The Courier News from Blytheville, Arkansas on June 29, 1943 · Page 8
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The Courier News from Blytheville, Arkansas · Page 8

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Blytheville, Arkansas
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Tuesday, June 29, 1943
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Page 8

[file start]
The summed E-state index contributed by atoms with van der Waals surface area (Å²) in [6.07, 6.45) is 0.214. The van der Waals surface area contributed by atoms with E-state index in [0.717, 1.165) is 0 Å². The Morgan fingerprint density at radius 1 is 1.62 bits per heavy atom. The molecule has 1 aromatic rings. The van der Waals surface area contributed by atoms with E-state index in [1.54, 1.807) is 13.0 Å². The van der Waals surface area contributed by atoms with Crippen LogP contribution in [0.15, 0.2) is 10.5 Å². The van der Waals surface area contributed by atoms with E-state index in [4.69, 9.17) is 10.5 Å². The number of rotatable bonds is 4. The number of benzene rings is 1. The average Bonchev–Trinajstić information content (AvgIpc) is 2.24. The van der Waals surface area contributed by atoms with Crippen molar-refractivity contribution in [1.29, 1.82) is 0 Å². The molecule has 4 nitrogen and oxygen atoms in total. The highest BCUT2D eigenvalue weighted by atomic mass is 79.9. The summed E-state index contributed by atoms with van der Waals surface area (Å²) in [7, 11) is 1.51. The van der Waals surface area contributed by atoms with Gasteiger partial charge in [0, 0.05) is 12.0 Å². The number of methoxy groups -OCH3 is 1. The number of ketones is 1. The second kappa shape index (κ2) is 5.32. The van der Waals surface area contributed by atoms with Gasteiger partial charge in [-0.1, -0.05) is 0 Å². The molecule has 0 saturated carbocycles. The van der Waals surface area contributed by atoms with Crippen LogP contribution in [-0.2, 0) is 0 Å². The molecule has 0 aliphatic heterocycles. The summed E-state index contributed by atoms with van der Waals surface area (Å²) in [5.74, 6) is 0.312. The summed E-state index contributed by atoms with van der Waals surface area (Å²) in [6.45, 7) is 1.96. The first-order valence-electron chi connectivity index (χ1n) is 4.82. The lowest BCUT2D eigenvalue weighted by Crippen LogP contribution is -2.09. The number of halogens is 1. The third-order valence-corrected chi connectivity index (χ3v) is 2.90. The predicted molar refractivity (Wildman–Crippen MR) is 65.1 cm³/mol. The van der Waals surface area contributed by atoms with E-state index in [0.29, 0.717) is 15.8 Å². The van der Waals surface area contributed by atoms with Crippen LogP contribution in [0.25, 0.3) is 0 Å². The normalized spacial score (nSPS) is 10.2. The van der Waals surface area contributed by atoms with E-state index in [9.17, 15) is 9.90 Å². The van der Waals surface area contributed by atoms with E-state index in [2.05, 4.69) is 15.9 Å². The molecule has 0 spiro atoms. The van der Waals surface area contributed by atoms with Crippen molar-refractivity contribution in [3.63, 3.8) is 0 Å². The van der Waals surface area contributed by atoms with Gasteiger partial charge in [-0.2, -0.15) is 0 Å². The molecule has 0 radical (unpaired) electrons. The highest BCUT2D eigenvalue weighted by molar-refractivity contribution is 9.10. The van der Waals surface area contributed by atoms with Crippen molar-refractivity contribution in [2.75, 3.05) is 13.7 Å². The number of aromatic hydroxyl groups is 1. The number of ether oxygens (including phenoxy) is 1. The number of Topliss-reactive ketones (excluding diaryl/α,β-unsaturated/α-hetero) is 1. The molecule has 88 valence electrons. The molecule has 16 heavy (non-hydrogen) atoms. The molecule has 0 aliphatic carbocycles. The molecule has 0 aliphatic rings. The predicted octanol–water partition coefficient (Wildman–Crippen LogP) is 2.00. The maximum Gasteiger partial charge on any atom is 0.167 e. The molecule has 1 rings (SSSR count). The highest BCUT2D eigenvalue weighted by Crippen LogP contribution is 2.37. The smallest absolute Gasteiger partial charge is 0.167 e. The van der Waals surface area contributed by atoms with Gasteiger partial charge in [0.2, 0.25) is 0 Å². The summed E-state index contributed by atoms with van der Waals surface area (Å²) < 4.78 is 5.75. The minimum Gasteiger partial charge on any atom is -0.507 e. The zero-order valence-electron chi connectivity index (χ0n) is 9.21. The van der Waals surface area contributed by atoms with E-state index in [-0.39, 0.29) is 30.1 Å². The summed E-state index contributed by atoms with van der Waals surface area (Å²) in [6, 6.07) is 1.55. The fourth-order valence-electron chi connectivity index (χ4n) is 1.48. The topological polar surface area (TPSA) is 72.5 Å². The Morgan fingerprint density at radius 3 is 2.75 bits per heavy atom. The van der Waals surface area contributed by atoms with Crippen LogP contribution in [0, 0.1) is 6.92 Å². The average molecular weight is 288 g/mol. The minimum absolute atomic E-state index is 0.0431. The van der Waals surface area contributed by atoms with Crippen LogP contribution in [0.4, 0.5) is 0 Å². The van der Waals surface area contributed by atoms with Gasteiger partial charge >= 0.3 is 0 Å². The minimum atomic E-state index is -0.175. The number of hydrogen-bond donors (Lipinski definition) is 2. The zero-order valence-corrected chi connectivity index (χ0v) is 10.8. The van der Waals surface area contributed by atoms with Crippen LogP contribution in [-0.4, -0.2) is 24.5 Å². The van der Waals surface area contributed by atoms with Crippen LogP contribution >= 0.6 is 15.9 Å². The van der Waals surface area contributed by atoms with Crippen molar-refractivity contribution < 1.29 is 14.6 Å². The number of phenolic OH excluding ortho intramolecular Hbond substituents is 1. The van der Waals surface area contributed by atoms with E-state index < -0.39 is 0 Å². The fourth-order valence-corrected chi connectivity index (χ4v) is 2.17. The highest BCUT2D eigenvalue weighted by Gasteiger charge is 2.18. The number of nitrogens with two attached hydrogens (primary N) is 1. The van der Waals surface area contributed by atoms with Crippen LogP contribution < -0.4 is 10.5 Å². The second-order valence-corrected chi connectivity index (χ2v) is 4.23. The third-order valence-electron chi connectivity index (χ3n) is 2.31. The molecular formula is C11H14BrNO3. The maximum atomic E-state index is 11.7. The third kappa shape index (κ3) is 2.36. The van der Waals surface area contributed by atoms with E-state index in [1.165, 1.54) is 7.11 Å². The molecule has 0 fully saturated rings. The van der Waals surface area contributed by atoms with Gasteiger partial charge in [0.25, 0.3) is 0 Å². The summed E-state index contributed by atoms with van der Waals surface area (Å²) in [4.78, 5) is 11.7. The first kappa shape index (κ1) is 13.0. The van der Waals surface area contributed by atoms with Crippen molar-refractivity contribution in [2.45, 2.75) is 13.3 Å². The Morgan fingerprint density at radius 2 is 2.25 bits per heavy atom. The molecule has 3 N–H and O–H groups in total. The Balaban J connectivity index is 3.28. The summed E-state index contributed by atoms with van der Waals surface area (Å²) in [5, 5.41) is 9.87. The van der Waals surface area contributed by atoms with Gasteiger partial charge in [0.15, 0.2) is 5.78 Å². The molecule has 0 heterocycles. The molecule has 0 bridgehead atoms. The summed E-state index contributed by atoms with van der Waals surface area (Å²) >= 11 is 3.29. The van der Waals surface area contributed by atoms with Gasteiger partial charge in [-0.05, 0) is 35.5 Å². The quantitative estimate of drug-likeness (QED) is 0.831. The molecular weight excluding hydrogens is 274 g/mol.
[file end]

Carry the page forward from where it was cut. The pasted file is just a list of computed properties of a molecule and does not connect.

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Black Lightning Zack Wheat Most Popular Player Brooklyn Ever Had WA'TIIEVILLE "(ARK.)' COURIER NEWS ... iBt'HARRV GRAVSON • t, NBA-Sports Editor Zachary David Wheat dug his loot Into the bailer's box and light- tried his grip on the handle of his biick bat until you'd have thought he'd wring sawdust from it. . Zack Wheat, hfllf Cherokee, \vas Ihe most popular ball player Brooklyn ever'had. Buck Wheat, ns (hey called him *«s one of Ihe great- hillcrs. He tilts''.3,5' years of age when he batted ,37& In J923, repeats (I Ihc figure In *il following n leg Injury. He hit ,&24 for the Athlelics of "27 when h,e was 39. That was the only one 6( his major league seasons that he aid not s!i<md hi Platbush, where he put In "17 suunmrs. He led the National League in butting in 'i8 Will .335, hit safely in 2D consecutive games In '16. Black Lightning, as he was also known, was a left-hand hittei Standing 5 feet 10 and weighing 1TO bounds. He left a lifetime big league average of .317. Only n handful of ball-players made more hits in the big show—2884. Wheal, a typical farmer and old- fashioned ball player with a chav, 6f tobacco In his fiice, was of onl) ordinary speed going to first, bu fle'w from first to third. i .Told ihal a Brooklyn fan bail] dropped dead as he hit n home run In Ihe ninth to win nn imporl- knl game, Wheat expressed his re- fcret, '"Had I known a home rim was feeing to cause anything like that l»,would not have hit it," lie said. llNDERRATED OUTKIKI-DEK •'.Wheat was uncertain on ground b;||lv and an ordinary thrower, although"not"*' poor one. Otherwise he was a swift and vastly underrated outfielder. Ho was a rcmnrk- »b)e flycatcher, sure hands making him death to any ball he could feach. He", made backhand catches 6f line drives. >Vheat had an even disposition, tfas liked by other players. -For a fellow his si/.e, especially a ball player, he bad exceptionally email feet, wore n six shoe. .The.Wheat boys were named after presidents. Zachnry's hrolhcr, Mack, the catcher, was christened McKlriley. .'Wheat was in two losing World Scries wlili (he Dodgers—against Ihe Red Box in 'IB audithe Indians in f , '20. He made nine ' hits in 21 boarder Farm. Kbbets paid Mobile $1200 for Wheat In '09. lie reported at the fag end of Ihc season, and Ebbels was so Racing Days End For Whirlaway; Great Money Winner Is Retired By United Press cy of the turf , enough racing am spend the remalnlj life erazlng In the fertile Grass fields of Kentucky. Within three weeks, the >f his Blue little trips' against the Cleveland club, knd with any kind of breaks would nave had three or four more. : On ' the ' recommendation , well pleased that he marie Solomon vice-president of the Newark club, then n Brooklyn subsidiary. . TWICE SET AS MANAGER Everything was set for Wheat lo manage the Dodgers on two oc- cnslons, but, each lime It fell through. Wilbcrt Robiiubn became nresl- (iuit when Charley Ebbels and Ed McKecver (llcri 10 .days apart 111 April, 1925. Robbie Intended to make Wheat manager, had him rurt the works for a week or so, but took the Job back. Feuding with Sieve AlcKctvcr, he was afraid he would be jockycd out as president, and have no Job at all. Disappointed, Wheat didn't hustle fn '20, was released early in '27. in '31. when the were' . >*»i mi, ici,vjiiiL[ii:m<ui.kui! of greased for. Robbie, the plan was George Solomon, a (raveling sales- j to make Wheat manager In '32. ma ' e omon, a raveng saes- o mae eat manager In '32. man of New York, Charles II.' Max Carey got the ear of Dutch , .,..„ was serving as a director without pay, however, and Curler rounded up enough voles In pitt the former base-stealing champion in command. Wheat's pet n version during his playing days WHS Uppa.Rlxey, the six-foot six-inch southpaw of the Phillies and Reds. Boy and man Black Lightning had HUle luck with the Cnlpcppcr Colossus. Ills baseball career ending'with Minneapolis in '28, Wheat and Cotton Ticrncy opened 11 howling alley In Kansas city, but finally had to give It up. Wheat became n copper in Kansas City, was involved in nn accident In n patio! car which nearly killed him. It did something to his left shoulder, so thai now has a . ..- he neck, carries his head to one side like Rube Mar- qtinrcl. Zack Wheat Is now employed In « Wichita offensive. plant—still on the By'HARRY GRAYSON Sports Editor NEW YORK. — It wns just, rus well--for the'.Nntlonal League rncc that the Cardinals siiffcrcd their recent slump, during. which they dropped three in a row. It kept the:, blokes 'in the red 1 blazers closer ' to-tHe'Dodgiirs nnrt the pnck. That is well, with the Cubs down and tlic Giants suffering from ane- Inia. ...'. !->Thc younger Red Birds will pull ftway rapidly enough now Hint the diamonds are sunbaked. . With the ncqiiislllon of n»l>e Melton, the Brooks banked on pitching to offset the loss of the remarkable kids, Pee Wee Reese and Pete Reiser. ,,But Gas Mancuso of the Giants, who caught the St. Louis sllngcrs throughout 1941 and the spring of ',42, still gives the Cardinal staff a'.riiargin. Mancuso will take Mort Cooper,. Enile White, Howard Pollet, Max Lanlcr, Harry Brecheen, Harry Gumbert, Howie Krist, Mur- ry""Dicksdh and George Munger over Bobo Newsom, Whit Wyatt, Curt • Davis, Mellon, Max Macon. Ed Head, Kirby Higbe, Les Webber and 'Johnny Allen. While the Brooklyn corps has a big bulge In experience, the Car- duials' staff is more evenly balanced and dependable. 'Ilic Red Bird TOPS roRYOui^HAiR Smooth H. ndfl lunt rr —ulylo, ith fragrant ilreasliiR—only 25c Mancusco stresses that. Cooper has it all—speed,-:contro), a-fair curve, a screwball and a fqrkball. Mancuso disagrees with those who contend that, Pollct,' who awaits n call uy the Army Air Corps, Is not swift enough to become a major league star. The new Orleans lad's hard one sails—does something, points .out Gus the Guide. White is faster than Pqllct and Lanlcr swifter than both 'of them. Lanicr also possesses a superior curve, but Incks control, according to Professor Mancuso. while lie las been around seven years, or a otiple of seasons longer than J'ol- et, Mancuso says Lanicr'lacks the lolish of his teammates. Brechcon, he fourth southpaw, is fairly fast, ins a pretty good screwball and ontrol. Gumbert is a Grade A pitcher 'ho knows tr.s score. Krlst is fast. Dickson is fairly fast and throws fcniicklcball which he can con- rol. Munger is a fast ball pitcher 'illi a deceptive curve. The champions do not figure to ose on pitching, not when it is jacked up these days by fellows Ike Stan Musial, Harry Walker. Lou Klein, Danny Litwhilcr, Walkr Cooper, Ken O'Dcn, Whltcy Curowski, Slats Marion, Johnny Ho|>i> and a few more. Have you watched Stan Muslnt nd some of the other Cardinals go from first to third? Speed seems to come with the Jardinats. Open 1:15 Show Slarts 7:15 Adm. Always lie and 25c TUESDAY PAL NITE ^ Tickets tor 25c 'The Postman Didn't Ring 1 Xichard Travis & Brciula Joyce . . Seleeled Shorts Wednesday & Thursday ' 'Moontide Jean Cabin & Id* Lupino Paramount \ I ~ Comedy Read Courier News want ads CHICKASAW West Main \i-ar 2!st St. ,-al. slarls 12:45; Sun. starts 1:45 JV'cht shows 5:45 Except Mondiijr, optns 6:45 Continuous shows Sat. and Son. Tuesday IWODY NITE 2 tickets For the Price of I THKKB SONS 0' GUNS" with Wayne Morris Comedy Wednesday & Thursday Double Feature "ROMANCE W THK with T)ic Cisco Kid and "LUCKY H.n.W Caiman pitchers are better .than green w , 0 T%~" hands and. more likely to go the Woman Star Recovers From Injury And Is Medalist fn Western Open CiLEN ELLYN, III. Jlmc 29 (U.P.)—Little "Freckle-Face'' has returned to Ihe golf wars after a convnlesctnce of 18 months. Patty Berg—who was in an automobile accident the day after Pearl Harbor—on Monday won medalist honors l n the Western Women's Open Golf Tournament. The short, stocky redhead from Minneapolis wns Injured while riding through Texas with luiother well known woman golfer—Helen Dclwcllcr. Patty's left knee wns smashed so badly that it was thought for a long lime that she wouldn't be able to play golf again. But- cam? |h c Western Tournament and her name was right there on tlie list of entrants. One of Patty's mast remarkable teats as a woman golfer is her ability to get such tremendous distance in her drlvis. However. tni s does not mean that the rest of Pattys game suffers by consequence. To the contrary-she uses an Iroti with the crtspness of the old-Urns r that she Is Patty first started plaving goir when she was 13. " At that time her father nave her two things-,, j^ ,,i haml-me-dowi golf clubs and a good piece of ad v:ce. The clubs she has replaced with nr*cr ones—the advice she will always remember. It -*a.s that golf « a much better game for a growing Blrl than participating In the back Jain football scrimmages tin every'tomboy likes. Miss- IU-IK i., ri,. c , tcl lwo 'an and weighs I30 , )fnmds iiui IB trewc-s dr> not Indicate her „, ,-. -""<••"«- In fact. Pally |. s O nc p cre !! C cw ^ 1 : <"« «n«t even-tern As the bid l, P "an. tlut hpr.vjf puts it; Yesterday's Results SOUTIIKKS I.KAOCK llc n. au- '• *'• I!l iatunrx,^ „. A NAIFONAI, Today's Games SOIJIlir:itN I.KAOtJK Mcmphh at ,v,y, Of , (;an „, , t Nashville at Knoxvlllc ChatUnoo- > ;a at Atlanta. Little Kctk no games scheduled. guy that took on all comcrs-aiid thcin-wlll be a permanent al Wright's CMumcnj, And the plnt-siMd cheslnut with Ihe heart of. a gl«nt hn.'i more than paid his board bill for Ihc rest of his life—he lias helped Warren Wright stack away just exactly 5501,101 during his racing raider And, brother, llint'll pat f< r' n lot of hay. Mr. Big Tall got lib start, his first big purse and his nickname all at one time when lie led Stare- lor nnd Markcl wise lo the finish Kentucky Derby. Afler lhat, ho really got started "hal same year Whlrly took Into .'unp some of (he best horses in the country as he went on to win the "Big Three"—the derby, the reakness and The takes. In these Ihree von n tola! of $150.410 Belmonl races he to get a. nod start on his road lo top iiion- Ihe Calumet Farms colors went .„ victory many times on WJiirlaway's N back—although In his famous rl- x new Inkrcsl In girls' soflbnll, oii"c a favorite sjioii here, n wa s nn. nounced today by w . j]. stovall who Is a loader In the movement. Baseball Standings SOUTHERN LEAGUE w L Nashville " Rock vnlry with Alsnb lie was bested xBlrniingliam , ... 37 3'; lwo out of three times. i xNew Orleans . ...!".' SB 33 Its always a saa way when a xClialtanoogn . . 3031 great race horse is retired — but' xAtlanta '3233 Wlilrly Is being sent to the Cal- , Knoxvillo 2736 umel Farms to raise a family, so xMemphis . . 2041 In a couple of years or so l".'|[ n ....... .. Pet. s .am .555 sons and daughters on the tracks of Ameiica Miooling after top Honors that pappy won. At least it's a better than an even money bet lhat they'll be in there trying all the way JC they Inherit any of whirly's great heart. Girls Will Play Softball Tomorrow Two girls' softball loams, rij- cently organized, will play their first • game lom<"- > "> 1 " night, 8 o'clock, at Haley Field. . f\ Mks''Clara Jean uti).':ey is manager of the girls' team, made up of civilian employes of lilylhevllle Army Air Field, and Thomas R. Ivy is manager of Ihe leaiu sponsored by Coliii Funeral Home. An effort is being made to re- x—Night . .022 .402 .402 .42D .328 NAT10NAL LEAGUE W. f,. Pet. St, Louis 37 22 Brooklyn 40 26 xPlllsbm-gh 31 28 xCincinnati 30 28 Philadelphia 30 31 Hoston as 30 23 38 .627 .606 .«5 .517 .492 .483 3T7 New York 2J 39 .371 AMERICAN LEAGUE W. I,. Pet. New York 33 24 .579 Washington 3428 ,548 Boston 32 31 .508 Cleveland 30 31 .492 Detroit 27 30 .474 Chicago 27 30 .474 Philadelphia 3034 AW St. J.OIIM 28 31 .458 TUESDAY, JUNE 29, 1M3 SAN FRANCISCO (Ul')-At least one battle in ih c Solomon islands was won by the leathernecks throwing coconuts at the "Japs, according to Howard H. Hoy I of this city , . ~ "" *«»V v Ml lllia tlvj. tack on sick leave. The Japs, cornered caves, he fast ns (lie leathernecks coula throw them. Then the teller hac the happy idea of throwing coco nuts along with the grenades j took the japs so long lo dislingulsl whether the oncoming rnlsslle wa. a coconut or a givnnde (hat sooi and hurhd back hand grenades as TASTE IS IN. PRINCE ALBERT FOR SPEEOy, EASy ROLLIN ^>er * * THE NATIONAL JOY SMOKE * * TO: Every American on a Payroll FROM: The Secretary of the Treasury SUBJECT: The New Pay-As-You-Go Method of Collecting Your Income Tax S 1 : tarcing July 1st, both your Income and Victory Tax will be col- lectcd by an entirely new and more convenient method. Under the old system, you were obliged every March 15th to pay cillicr tho full tax tor the previous year, or a. quarter of that amount. Under the new system, you will keep paid up from month lo month. After July 1st, your employer is obliged by the new law to withhold every month a part of your wages and turn the money mto the United States Treasury as payment on your Income and Victory fax. ,,. ' " Of course, the amount th'nfyour employer withholds will depend upon your pay and your exemptions. But this is the important point: For mast of us, thejnmount withheld over a year's period will add tip to the same that pe're faying now—plus or minus a few dollars. . At the end of the year, we may owe the Government a few dollars or the Governmenfcniay owe us. (See the tables below.) You may have heard 20% mentioned as the proportion of your wages that will be withheld. Actually, this is incorrect. To figure the amount that will bo.withh.cld, take your total wages and subtract your allowance for,exemptions and allowance for dependents; 20% of Ihis lesser amount is the total that will be withheld. Now please remember this: You must claim those exemptions to take advantage of them. Before July 1st, you must file with your employer an E^empfipn Certificate. I£ you do not do this, your employer will have no choic-e but to deduct 20% of your full pay check. Here is how the new tax collection method will work: Let's say you are a working man earning $3,000 a year; that you arc married, and have two children. . First of all, as a married rnSri you are allowed a personal with, holding exemption of $1,248, plus an exemption of $312 for each f «t o^Sc*£ Cr than vour w 'fe)- This makes a total exemption ot Jl,«72 (51,248 for yoursell and wife, plus $624 for your two dependents), which Is deducted from the $3,000 you earn before your tax is computed. You are thus paying tax on 51,128, of which your employer will withhold 20%, or $225.60 for the year. Therefore, in your pay envelope, after July 1, you will receive about $4.40 less each week. In March, 1944, when you ordinarily would be faced with' paying taxes on your 1943 income, you will file a return showing how much you have already paid, and how much your total tax actually amounted to. If, by that time, you have already paid more than your actual tax due, you will be given credit for the difference. If you owe more than you have paid, you will pay the difference. Since this plan starts July 1, many wonder what happens to the tax payments they will already have made by that time—oh March IS and June 15. For a great majority of people, .here is what happens. . . . Your 1942 income tax is "forgiven" fcifher all, or most of it). The March and June installments which you originally paid on that 1942 income: tax are credited, instead, as payments on your 1943 tax. With the result that^on July 1st, with the year half gone, you have already paid tax on that half-year's income. In short, you are "paying as you go." There Is one thing more. Since this pay-as-you-go method leaves you Just as much of your net income as you had before, you will probably find it possible to at least maintain your present rate of buying War Bonds. Do this by all means! Taxes alone will not bring to the Treasury nearly enough money to finance the great invasion war that lie.s ahead. The war needs every cent of your money that docs not go for Ihe necessities of life. AMOUNTS WITHHELD FROM WEEKLY WAGES FOR INCOME AND VICTORY TAX UNDER PAY-AS-YOU-GO TABLE 1 SINGLE rtRSON- VnUf ' •"<« J17.SO 22.50 J7.50 35.00 15.00 5S.<X> 65.00 75.09 85.09 95.W Amount li t-ciilhhtld . . ittklv t 1.10 Z.10 3.10 •I.M «.«0 g.M> 10.60 12.flO H,M 16.60 Wilhboldin,! M a percent •!»«„ 6,3% 93 11.3 U.l 14.7 IS.f, 1«.J 16.8 17.2 17.5 -NO DEPENDENTS /Unul lolil to tic NvilhMJ S 57.20 109.20 161.20 2J9.JO 31.1.30 •117.20 SSI. JO 655.20 759.20 8U.20 Annual toltl to be paid s'/j./.r 124.48 181.23 262.S5 J73.35 •189.85 f, 13.2 7 737.37 MI.4S 991.32 lAoLC 2 MARRIED PERSON ^ 5I7.SI) 22.51) 27.50 35.00 •S5.00 55.00 flS.OO 75.00 85.00 55.00 be n-lililielij 5 .20 .30 .70 2.20 •UH 6.20 8.20 10.20 12.20 14.20 Withholding l.lTa I.J 2.5 6.3 9.3 11.3 12.6 I3.r, 14.4 14.1 - NO DEPENDENTS Awiiltotil to he vitnhtld 5 IO.-IO 15.W) 36.40 III. -10 218.40 .122. JO 426.40 MO. 11} 6.11.40 7J3.40 Ann,:,l 101,1 5 8.53 16..1S 45. IX no.ss 227.43 .M4.03 W.21 S5S.M 679.00 799.21 TABLE 3 MARRIED PERSON WetVIr <•«« 517.50 22M 27.50 35.00 45.00 55.00 65.00 7S.OO 65.00 95.M Amnutit to k»»ilkh«IJ «<>kl, t .20 .30 .59 I.M 3.00 5,00 7.00 9.00 11.00 13.00 W,tl,!,n1Jh,,( •• • percent nfwiKei US 1.3 1.3 2.9 6.7 9.1 10.S 12.0 12. 1 ) 13.7 — ON6 DEPENDENT Ano«il total to be "ilnhcIJ S 10.10 15.60 26.00 52.00 156.00 260.00 .wt.oo •MS.HO 572.00 f, 76.00 Annual total Inbepiid t 8.29 15.8.1 23.3; 55.63 160.76 262.SI 370.02 178.52 59S.21 717.89 If tltt amount «rif**cM daring rrlr year is jnnrr iknn your total nfomf nd ytctory tat {or tlie star, tkc Goccrirmcni trill refund Ihc dignertct. TABLE 4 MARRIED PERSON — TWO DEPENDENTS w«klr wilo 5I7.SO 22.50 27.50 35.00 •45.00 S5.00 65.00 75.00 SS.OO 95.00 ie withheld weekly I .20 .30 .50 .70 l.SO 3. SO 5.80 7.50 9.SO 11.80 Withholding i» a percent <,l,T,«e, 1.17. 1.3 I.S 2.0 •4.0 6.9 S.9 10.4 11.5 12.1 Annual tolal lo be Tithritld' 5 10.40 15.60 26.00 36.40 93. Ml 197.60 301.60 405.60 509.60 613.60 Annnil total In he paid % 8.01 15.29 22.5 r 33.47 90.05 195.61 300.77-. 405.27 5I7.<2 636.53 If the amount withheld is fm than your total Income and Victory tax for the year, you wifl ftay the difference to the Government, This space is a contribution to America's all-out war effort by Arkansas Grocer Co. Ark-Mo Power Corp. L. K. Ashcraft Co. Joe Atkins Machint Shop L. H. Autry, Burdette A. S. Barboro & Co. Barksdale Mf ? . Co. Brytheville Water Co. The Crafton Co. Delta Implements, Inc. Tom Guard; s Jewelry & OpHcal Store Reiser Supply Co., Keiser Halter .Quality Shoe Shop Langston-Wroten Co. Happy Hour Grocery & Mkt. Hardaway Appliance Co. Herrick's Jewelry Hubbard Furniture Co. 'bbard Hardware Co. Huddleston & Co. Charles S. Lemons Tom Little Hardware Co. The New York Store Pat O'Bryant Palace Cafe J. C. Penney Co. "lit. !..,„ ,„„„„ ,.. n ... c7 -p-. )TTit _ WM „,„„ ST>FF Robinson Drug Co. Phillips Motor Co. f. Rosenthal, Inc. Rock Saliba A. G. Shibley Wholesale Grocm C. G. Smith Swift & Co. Oil Mill Thomas Land Co. Floyd A. White Zellner's Slipper Shop FUND COMMITTEE J